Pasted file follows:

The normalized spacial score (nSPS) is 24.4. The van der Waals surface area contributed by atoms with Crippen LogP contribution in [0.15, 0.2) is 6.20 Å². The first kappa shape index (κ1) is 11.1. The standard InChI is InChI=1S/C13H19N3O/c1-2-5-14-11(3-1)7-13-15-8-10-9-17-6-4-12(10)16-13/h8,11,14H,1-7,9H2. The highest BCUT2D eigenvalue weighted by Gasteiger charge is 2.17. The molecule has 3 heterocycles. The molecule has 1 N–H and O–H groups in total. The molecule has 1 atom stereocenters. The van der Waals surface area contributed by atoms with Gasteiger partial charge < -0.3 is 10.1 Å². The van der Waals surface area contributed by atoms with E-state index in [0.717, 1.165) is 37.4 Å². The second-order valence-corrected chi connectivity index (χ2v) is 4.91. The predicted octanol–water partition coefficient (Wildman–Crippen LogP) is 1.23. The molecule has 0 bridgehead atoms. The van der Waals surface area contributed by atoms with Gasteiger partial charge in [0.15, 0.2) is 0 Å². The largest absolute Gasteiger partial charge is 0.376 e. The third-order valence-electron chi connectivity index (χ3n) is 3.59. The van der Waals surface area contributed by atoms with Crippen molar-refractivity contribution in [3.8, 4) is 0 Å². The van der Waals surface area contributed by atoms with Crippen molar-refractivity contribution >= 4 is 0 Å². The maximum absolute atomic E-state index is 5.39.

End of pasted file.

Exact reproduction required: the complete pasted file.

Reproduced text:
The normalized spacial score (nSPS) is 24.4. The van der Waals surface area contributed by atoms with Crippen LogP contribution in [0.15, 0.2) is 6.20 Å². The first kappa shape index (κ1) is 11.1. The standard InChI is InChI=1S/C13H19N3O/c1-2-5-14-11(3-1)7-13-15-8-10-9-17-6-4-12(10)16-13/h8,11,14H,1-7,9H2. The highest BCUT2D eigenvalue weighted by Gasteiger charge is 2.17. The molecule has 3 heterocycles. The molecule has 1 N–H and O–H groups in total. The molecule has 1 atom stereocenters. The van der Waals surface area contributed by atoms with Gasteiger partial charge < -0.3 is 10.1 Å². The van der Waals surface area contributed by atoms with E-state index in [0.717, 1.165) is 37.4 Å². The second-order valence-corrected chi connectivity index (χ2v) is 4.91. The predicted octanol–water partition coefficient (Wildman–Crippen LogP) is 1.23. The molecule has 0 bridgehead atoms. The van der Waals surface area contributed by atoms with Gasteiger partial charge in [0.15, 0.2) is 0 Å². The largest absolute Gasteiger partial charge is 0.376 e. The third-order valence-electron chi connectivity index (χ3n) is 3.59. The van der Waals surface area contributed by atoms with Crippen molar-refractivity contribution in [3.8, 4) is 0 Å². The van der Waals surface area contributed by atoms with Crippen molar-refractivity contribution >= 4 is 0 Å². The maximum absolute atomic E-state index is 5.39.